• David Ricardo: Came shortly after and formulated the basis of trade theory by noticing the difference between comparative and absolute advantage. Absolute means a nation can simply produce more in a given time period, but comparative means that a nation can produce at less of a cost. Very few nations have an absolute advantage in trade, but having a comparative advantage in something is very useful (imagine that Brazil grows pineapples, Iceland catches cod and they trade with each other. Both parties benefit because of their specializations).
  • Alfred Marshall: Discovered the concept of Supply and Demand and lent more credos to the invisible hand. His methods of quantifying the benefits of production and consumption are the basis of welfare economics. His most important work, Principles of Economics (mercifully, that's the full title) was the leading economic textbook for a very long time.
  • Henry George: Could be seen as among the first left-leaning capitalists. He believed in general that people had property rights, but that nature was sacred and belonged to all people equally, and thus advocated public ownership of land. Without getting too technical, he also saw common ownership of land as a way to decrease poverty. His philosophy, which came to be known as Georgeism, is popular among environmentalists and green-politics activists. His most important work is Progress and Poverty: An Inquiry into the Cause of Industrial Depressions and of Increase of Want with Increase of Wealth: The Remedy (shortened: Progress and Poverty). His works paved the way for the ides of a graduated income tax (the more you make, the higher you pay in income taxes; the lower, the less).
  • Thorsten Veblen: Veblen's work focuses mostly on studying the relationship between individuals and social institutions in terms of economics. His most famous work is The Theory of the Leisure Class: An Economic Study of Institutions (shortened as The Theory of the Leisure Class).
  • John Maynard Keynes: Keynes is by far the most important economist of the 20th century - all others, even those who disagree with him more than the agree, are forever left in his shadow and have been profoundly influenced by the man. The first capitalist thinker to seriously propose extensive government intervention in the economy, or at least, the first with a serious following (see the Keynesian schools below). Nearly all major world leaders of capitalist countries, whether on the right or the left, use macroeconomic policies that are, to varying degrees, influenced by Keynes' books. Despite his reputation in some circles as a leftist, he was definitely not a socialist. Whereas economists before Keynes were more focused on keeping inflation low, Keynes was obviously more focused on economic downturns. He proposed that deficit spending by government could be used as direct economic stimulus to help get economies out of recessions, and believed that regulation should be used to surgically remove the economic behaviors that caused the last recession. What Smith is to the basic free-market model, and microeconomics, Keynes is to the basic mixed-market model, and macroeconomics. His most important work is The General Theory of Employment, Interest, and Money (shortened: The General Theory) in 1936.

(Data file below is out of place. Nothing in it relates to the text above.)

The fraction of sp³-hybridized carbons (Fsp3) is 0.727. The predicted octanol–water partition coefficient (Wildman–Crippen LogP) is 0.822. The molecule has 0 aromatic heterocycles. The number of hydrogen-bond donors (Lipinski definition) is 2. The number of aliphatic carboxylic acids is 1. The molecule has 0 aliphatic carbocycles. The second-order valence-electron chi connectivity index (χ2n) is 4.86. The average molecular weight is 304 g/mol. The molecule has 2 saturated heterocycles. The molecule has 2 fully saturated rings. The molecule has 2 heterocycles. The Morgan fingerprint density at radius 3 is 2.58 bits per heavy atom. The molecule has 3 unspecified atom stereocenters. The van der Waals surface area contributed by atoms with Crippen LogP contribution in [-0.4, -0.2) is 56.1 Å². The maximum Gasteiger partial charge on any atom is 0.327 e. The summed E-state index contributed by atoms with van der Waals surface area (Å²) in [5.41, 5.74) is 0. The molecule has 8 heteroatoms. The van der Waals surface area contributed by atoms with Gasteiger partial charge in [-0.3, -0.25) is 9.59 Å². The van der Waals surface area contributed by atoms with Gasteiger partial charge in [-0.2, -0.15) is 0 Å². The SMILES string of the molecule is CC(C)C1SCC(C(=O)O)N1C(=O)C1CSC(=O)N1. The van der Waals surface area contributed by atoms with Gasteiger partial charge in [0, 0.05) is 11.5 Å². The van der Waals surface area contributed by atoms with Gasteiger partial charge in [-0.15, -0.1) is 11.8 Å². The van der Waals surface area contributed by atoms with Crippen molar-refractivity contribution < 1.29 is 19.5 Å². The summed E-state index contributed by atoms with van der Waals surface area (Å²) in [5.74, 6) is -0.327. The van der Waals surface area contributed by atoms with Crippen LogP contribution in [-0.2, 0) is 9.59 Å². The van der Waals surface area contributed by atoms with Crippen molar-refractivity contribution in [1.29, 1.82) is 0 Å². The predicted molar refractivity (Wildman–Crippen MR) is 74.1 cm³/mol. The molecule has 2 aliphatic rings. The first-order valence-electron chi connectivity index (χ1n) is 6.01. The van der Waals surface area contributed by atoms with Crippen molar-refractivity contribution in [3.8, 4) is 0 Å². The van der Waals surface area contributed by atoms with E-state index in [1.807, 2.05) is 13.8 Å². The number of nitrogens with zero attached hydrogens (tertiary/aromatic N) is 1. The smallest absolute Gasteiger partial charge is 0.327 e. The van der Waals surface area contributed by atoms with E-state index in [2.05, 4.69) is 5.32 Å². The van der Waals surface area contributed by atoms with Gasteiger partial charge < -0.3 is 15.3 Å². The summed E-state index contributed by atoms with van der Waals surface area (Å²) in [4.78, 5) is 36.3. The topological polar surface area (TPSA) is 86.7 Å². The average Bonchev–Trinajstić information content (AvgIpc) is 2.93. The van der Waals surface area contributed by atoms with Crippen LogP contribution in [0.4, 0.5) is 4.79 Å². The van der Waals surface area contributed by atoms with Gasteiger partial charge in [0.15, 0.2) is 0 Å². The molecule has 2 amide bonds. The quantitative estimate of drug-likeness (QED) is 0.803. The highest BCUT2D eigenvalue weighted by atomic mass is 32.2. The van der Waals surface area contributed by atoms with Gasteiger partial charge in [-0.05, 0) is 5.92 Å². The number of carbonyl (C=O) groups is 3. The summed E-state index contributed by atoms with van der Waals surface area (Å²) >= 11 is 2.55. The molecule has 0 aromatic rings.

• Milton Friedman: Probably the second most important economist of the 20th century. Friedman broke the Keynesian domination of economic thinking that had been in place since the 1930's, and brought back the free-market principles of Adam Smith. He was an economic adviser to Ronald Reagan, and he also highly influenced Margaret Thatcher and other right-leaning leaders. Basically, he is to the right what Keynes is to the left. Among his most important contributions to economics are his theory of a "natural rate of unemployment" and what would eventually be called stagflation (an economic period of high inflation and rising unemployment, leading to lower growth), saying that trying to prevent one of them will eventually cause both of them to rise. Most importantly, he argued that the only area of the economy that governments should regulate is the monetary supply, which should be controlled aggressively. Often called the leading opponent to Keynes; this isn't really true, and Friedman, though he disagreed with Keynes' "initial" conclusions, openly said he was influenced by Keynesian economics and called Keynes' The General Theory "a great book." He argued that increased government influence in the economy would undermine basic liberties, so he's really popular with Libertarians. He also led to the US having a solely volunteer military, by the way.
  • Robert Solow: Found that economic growth comes not from adding more input (labor and capital) but through advances in technology. Another notable contribution is the introduction of the Neo-Classical growth model, also known as the Solan-Swan growth model. He is a Neo-Keynesian (see below).
  • Paul Krugman: The face of modern Keynesian economics. Predicted the 2007-8 financial collapse in his most popular work The Return of Depression Economics. That said, his most important contributions have been in trade theory. (He is among the few leftists who are in full support of free trade.) His work fathered both new trade theory, and new economic geography, both of which are way to complex to begin to explain here. Depression Economics may be his most popular work, but his most important works are the papers in Journal of International Economics and Journal of Political Economy which introduced those two theories, which won him his Nobel prize. For the life of us, we can't find the names of those papers but rest assured they're overly long and filled with overly complex vocabulary. He is identified as a Neo-Keynesian, but says he's leaning Post-Keynesian these days. Krugman is self-proclaimed to be One of Us and even (on a lark) wrote an essay in 1978 called The Theory of Interstellar Trade in an attempt "to cheer himself up when he was an oppressed assistant professor" in which he hypothesized about how the time distortion associated with traveling at relativistic speeds should affect billing rates for shipping and transportation across interstellar distances.